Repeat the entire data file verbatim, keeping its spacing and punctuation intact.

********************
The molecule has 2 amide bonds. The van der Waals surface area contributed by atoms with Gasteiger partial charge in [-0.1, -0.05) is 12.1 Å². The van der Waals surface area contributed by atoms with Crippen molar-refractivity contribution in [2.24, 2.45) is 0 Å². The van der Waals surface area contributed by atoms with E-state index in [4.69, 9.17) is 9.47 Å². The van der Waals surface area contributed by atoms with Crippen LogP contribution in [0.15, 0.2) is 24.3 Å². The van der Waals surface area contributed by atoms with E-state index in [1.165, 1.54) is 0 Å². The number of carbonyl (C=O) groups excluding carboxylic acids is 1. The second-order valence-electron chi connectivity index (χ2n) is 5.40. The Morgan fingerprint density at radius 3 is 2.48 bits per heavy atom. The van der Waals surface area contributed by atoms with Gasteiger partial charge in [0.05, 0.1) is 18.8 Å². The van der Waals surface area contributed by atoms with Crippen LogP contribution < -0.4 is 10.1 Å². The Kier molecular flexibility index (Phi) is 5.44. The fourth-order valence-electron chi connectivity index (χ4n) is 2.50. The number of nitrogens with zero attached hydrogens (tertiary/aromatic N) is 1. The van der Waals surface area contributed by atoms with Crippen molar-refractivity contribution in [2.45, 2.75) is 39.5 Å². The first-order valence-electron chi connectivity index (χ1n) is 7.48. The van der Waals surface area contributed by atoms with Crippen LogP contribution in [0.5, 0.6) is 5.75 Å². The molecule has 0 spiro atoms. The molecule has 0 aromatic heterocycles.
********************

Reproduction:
The molecule has 2 amide bonds. The van der Waals surface area contributed by atoms with Gasteiger partial charge in [-0.1, -0.05) is 12.1 Å². The van der Waals surface area contributed by atoms with Crippen molar-refractivity contribution in [2.24, 2.45) is 0 Å². The van der Waals surface area contributed by atoms with E-state index in [4.69, 9.17) is 9.47 Å². The van der Waals surface area contributed by atoms with Crippen LogP contribution in [0.15, 0.2) is 24.3 Å². The van der Waals surface area contributed by atoms with E-state index in [1.165, 1.54) is 0 Å². The number of carbonyl (C=O) groups excluding carboxylic acids is 1. The second-order valence-electron chi connectivity index (χ2n) is 5.40. The Morgan fingerprint density at radius 3 is 2.48 bits per heavy atom. The van der Waals surface area contributed by atoms with Gasteiger partial charge in [0.05, 0.1) is 18.8 Å². The van der Waals surface area contributed by atoms with Crippen LogP contribution < -0.4 is 10.1 Å². The Kier molecular flexibility index (Phi) is 5.44. The fourth-order valence-electron chi connectivity index (χ4n) is 2.50. The number of nitrogens with zero attached hydrogens (tertiary/aromatic N) is 1. The van der Waals surface area contributed by atoms with Crippen molar-refractivity contribution in [2.45, 2.75) is 39.5 Å². The first-order valence-electron chi connectivity index (χ1n) is 7.48. The van der Waals surface area contributed by atoms with Crippen LogP contribution in [0.5, 0.6) is 5.75 Å². The molecule has 0 spiro atoms. The molecule has 0 aromatic heterocycles.